Not having seen a live soccer (football) match since our thrilling experience in Istanbul back in August, I jumped at the opportunity to catch a game on Saturday at Kampala’s downtown stadium. We had passed it on the way into town on our return from the Murchison Falls area. Confirming yet again I have a great wife, CeCe volunteered to take our backpacks to our hostel so that I could go watch. She and our two large packs crammed on the back of a boda-boda motorbike – our friend Bentha once saw one with four goats on board so anything’s possible – and she quickly disappeared in a diesel haze.
For a ticket costing 1,000 Ugandan shillings ($0.45) I gained entry into a reasonably large stadium with a set of concrete bleachers on one side, and some more ramshackle boxes on the other. The field is set in a surprisingly picturesque part of town, in a valley beneath a stunning modern mosque named after Libya’s Muammar Gaddafi – a patron to Uganda’s Muslims – and wedged between a colorful market and the throbbing minibus terminal. A group of men quickly beckoned me to sit with them and I eagerly took my place. As the only mzungu in the stadium out a total 750 spectators, I drew quite a bit of attention. My hosts explained that I was witnessing the final game in a semi-pro tournament featuring two teams representing employees from two sections of the city’s Taseke market. Those in yellow were Nuts and Bolts FC and our boys in blue represented a series of auto parts dealers.
Recent rains had covered much of the barbed-wire encircled field in puddles. Play was spirited if technically unimpressive. The crowd was clearly into the action, vodka in single-serving plastic bags serving as fuel for many. Dancing and chanting erupted periodically. Enthusiasm ran so high that few seemed to notice the young man at the fence’s edge in a Bob Marley t-shirt who appeared to be in the midst of an epileptic seizure. No emergency personnel were in sight – no uniformed presence of any sort was visible – so the poor man was left alone, foaming at the mouth, writhing on the ground. Mercifully, I passed him at match’s end as he walked in the opposite direction, looking stunned and muddy but otherwise none the worse for wear.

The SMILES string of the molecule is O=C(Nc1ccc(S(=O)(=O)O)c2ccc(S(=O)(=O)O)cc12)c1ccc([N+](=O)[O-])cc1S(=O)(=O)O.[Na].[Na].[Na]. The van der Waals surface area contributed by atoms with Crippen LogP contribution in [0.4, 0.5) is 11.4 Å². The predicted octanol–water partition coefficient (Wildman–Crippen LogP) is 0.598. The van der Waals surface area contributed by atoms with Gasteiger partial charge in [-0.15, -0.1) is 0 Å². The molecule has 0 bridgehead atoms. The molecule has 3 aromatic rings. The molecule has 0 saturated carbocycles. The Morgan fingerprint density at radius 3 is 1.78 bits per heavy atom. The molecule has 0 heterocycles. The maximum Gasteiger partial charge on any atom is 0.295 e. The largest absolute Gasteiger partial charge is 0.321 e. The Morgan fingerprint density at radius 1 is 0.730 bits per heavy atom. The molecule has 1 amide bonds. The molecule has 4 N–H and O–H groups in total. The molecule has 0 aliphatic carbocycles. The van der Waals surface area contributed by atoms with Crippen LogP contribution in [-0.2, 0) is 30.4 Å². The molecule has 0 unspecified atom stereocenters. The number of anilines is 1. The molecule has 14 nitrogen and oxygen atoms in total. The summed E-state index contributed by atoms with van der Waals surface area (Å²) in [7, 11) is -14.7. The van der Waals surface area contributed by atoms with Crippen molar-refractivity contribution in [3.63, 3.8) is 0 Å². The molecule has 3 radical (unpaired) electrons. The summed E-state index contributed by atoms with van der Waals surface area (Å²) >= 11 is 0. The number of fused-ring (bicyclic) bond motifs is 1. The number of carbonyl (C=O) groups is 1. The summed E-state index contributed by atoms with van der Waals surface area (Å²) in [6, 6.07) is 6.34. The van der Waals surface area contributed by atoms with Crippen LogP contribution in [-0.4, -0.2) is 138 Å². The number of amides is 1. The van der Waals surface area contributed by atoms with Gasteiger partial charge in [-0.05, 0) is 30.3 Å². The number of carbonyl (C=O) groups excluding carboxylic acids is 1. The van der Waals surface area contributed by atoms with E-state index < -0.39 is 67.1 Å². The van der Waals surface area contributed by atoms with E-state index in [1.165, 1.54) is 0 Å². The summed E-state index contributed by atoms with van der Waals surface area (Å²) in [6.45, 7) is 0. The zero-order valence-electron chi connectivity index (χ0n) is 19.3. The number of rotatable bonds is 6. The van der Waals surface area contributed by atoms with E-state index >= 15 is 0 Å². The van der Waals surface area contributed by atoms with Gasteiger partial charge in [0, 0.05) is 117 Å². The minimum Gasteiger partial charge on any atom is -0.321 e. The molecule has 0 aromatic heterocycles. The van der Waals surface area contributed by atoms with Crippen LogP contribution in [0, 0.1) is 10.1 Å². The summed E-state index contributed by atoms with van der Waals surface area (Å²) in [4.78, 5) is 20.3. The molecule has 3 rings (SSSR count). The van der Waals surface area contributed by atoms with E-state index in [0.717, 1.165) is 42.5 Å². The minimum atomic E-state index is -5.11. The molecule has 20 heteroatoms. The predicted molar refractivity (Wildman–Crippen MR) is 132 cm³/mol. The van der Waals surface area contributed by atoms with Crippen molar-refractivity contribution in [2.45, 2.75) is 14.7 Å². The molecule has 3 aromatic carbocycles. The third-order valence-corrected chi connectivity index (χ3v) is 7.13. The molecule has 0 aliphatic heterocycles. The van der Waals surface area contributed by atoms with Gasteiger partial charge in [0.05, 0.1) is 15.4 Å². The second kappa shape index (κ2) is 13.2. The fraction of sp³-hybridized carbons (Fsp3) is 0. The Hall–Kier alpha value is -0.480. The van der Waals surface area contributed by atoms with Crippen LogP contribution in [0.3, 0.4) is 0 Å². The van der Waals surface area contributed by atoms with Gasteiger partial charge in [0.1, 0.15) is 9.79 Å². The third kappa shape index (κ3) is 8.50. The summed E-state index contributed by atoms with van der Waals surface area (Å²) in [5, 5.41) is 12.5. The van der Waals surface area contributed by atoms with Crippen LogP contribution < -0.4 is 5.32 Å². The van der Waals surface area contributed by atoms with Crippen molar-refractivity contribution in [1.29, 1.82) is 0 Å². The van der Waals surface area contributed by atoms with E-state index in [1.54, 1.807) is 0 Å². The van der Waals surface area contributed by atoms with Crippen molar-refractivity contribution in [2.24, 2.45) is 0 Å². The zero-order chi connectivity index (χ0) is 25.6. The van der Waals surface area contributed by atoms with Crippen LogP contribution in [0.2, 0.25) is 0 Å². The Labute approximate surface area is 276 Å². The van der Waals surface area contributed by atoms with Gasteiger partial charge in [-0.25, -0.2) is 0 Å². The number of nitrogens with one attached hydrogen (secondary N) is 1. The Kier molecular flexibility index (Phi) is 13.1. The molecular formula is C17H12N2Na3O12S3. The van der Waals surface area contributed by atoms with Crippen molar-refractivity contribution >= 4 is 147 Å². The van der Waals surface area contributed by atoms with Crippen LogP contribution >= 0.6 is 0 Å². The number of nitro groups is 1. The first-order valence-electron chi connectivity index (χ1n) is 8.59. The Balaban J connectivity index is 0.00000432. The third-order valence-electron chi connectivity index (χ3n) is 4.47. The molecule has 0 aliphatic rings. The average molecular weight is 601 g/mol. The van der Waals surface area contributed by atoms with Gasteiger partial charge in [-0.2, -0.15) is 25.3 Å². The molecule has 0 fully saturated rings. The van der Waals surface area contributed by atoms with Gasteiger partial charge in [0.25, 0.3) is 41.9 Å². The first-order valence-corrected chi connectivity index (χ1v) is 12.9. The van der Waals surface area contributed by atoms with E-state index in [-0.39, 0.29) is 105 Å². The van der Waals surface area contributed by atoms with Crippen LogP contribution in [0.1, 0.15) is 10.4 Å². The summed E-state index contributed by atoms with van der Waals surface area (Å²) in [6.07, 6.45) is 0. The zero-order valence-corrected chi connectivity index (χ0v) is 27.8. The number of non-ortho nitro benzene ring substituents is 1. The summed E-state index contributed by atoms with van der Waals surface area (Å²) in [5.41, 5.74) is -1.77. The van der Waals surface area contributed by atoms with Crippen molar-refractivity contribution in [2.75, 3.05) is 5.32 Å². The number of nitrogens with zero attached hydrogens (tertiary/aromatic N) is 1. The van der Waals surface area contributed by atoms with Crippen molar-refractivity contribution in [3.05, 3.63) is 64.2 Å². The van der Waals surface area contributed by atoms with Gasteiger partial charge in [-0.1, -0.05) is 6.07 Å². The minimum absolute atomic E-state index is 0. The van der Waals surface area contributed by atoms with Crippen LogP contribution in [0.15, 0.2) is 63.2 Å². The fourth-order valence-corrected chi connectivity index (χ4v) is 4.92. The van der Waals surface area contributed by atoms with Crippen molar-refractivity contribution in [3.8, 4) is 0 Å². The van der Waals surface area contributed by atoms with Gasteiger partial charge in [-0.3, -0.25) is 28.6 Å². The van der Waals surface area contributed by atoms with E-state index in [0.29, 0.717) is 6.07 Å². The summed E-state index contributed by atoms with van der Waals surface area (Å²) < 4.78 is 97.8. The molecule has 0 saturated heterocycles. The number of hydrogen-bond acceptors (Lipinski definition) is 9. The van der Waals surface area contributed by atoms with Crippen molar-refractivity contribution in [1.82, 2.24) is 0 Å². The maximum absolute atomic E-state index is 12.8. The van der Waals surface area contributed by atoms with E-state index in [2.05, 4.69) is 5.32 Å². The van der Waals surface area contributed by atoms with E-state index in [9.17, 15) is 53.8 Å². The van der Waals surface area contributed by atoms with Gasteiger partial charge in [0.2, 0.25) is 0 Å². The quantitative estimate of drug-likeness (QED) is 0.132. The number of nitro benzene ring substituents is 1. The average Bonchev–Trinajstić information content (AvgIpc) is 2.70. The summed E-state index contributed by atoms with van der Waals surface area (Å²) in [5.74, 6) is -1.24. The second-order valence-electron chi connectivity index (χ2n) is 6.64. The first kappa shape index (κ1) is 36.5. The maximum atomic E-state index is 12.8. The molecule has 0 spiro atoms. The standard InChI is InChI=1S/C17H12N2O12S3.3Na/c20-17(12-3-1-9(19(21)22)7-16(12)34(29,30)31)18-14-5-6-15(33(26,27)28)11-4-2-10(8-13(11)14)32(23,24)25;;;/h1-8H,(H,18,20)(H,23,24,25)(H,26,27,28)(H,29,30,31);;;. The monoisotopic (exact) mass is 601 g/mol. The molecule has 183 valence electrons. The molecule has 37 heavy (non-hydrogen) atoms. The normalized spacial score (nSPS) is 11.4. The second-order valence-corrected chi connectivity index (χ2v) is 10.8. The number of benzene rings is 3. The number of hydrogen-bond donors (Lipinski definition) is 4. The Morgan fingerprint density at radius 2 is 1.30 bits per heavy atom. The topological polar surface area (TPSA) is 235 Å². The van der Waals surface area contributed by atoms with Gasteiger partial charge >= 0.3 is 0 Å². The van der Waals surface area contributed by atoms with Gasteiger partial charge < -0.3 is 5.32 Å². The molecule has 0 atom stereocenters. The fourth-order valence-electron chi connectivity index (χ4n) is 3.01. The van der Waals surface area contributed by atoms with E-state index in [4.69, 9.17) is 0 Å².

After a scoreless first half, Nuts and Bolts scored the game’s only goal on a powerful free kick ten minutes into the second stanza and held on for the victory. A group of supporters mobbed the victors prior to the trophy presentation. The winner’s share? A long-horned cow. (At first I thought they said “car“) The losers got a goat.
After receiving an invitation to visit the auto parts section of the market the following day, I said goodbye to my hosts and made my way in near darkness to the taxi and minibus stand. I found a boda-boda in the fading light and after we agreed on a fare I noticed that at least one of his eyes was hazy with cataracts. I couldn’t check on the other before we zoomed off, narrowly squeezing between a tractor trailer and a belching bus into the chaos of Kampala.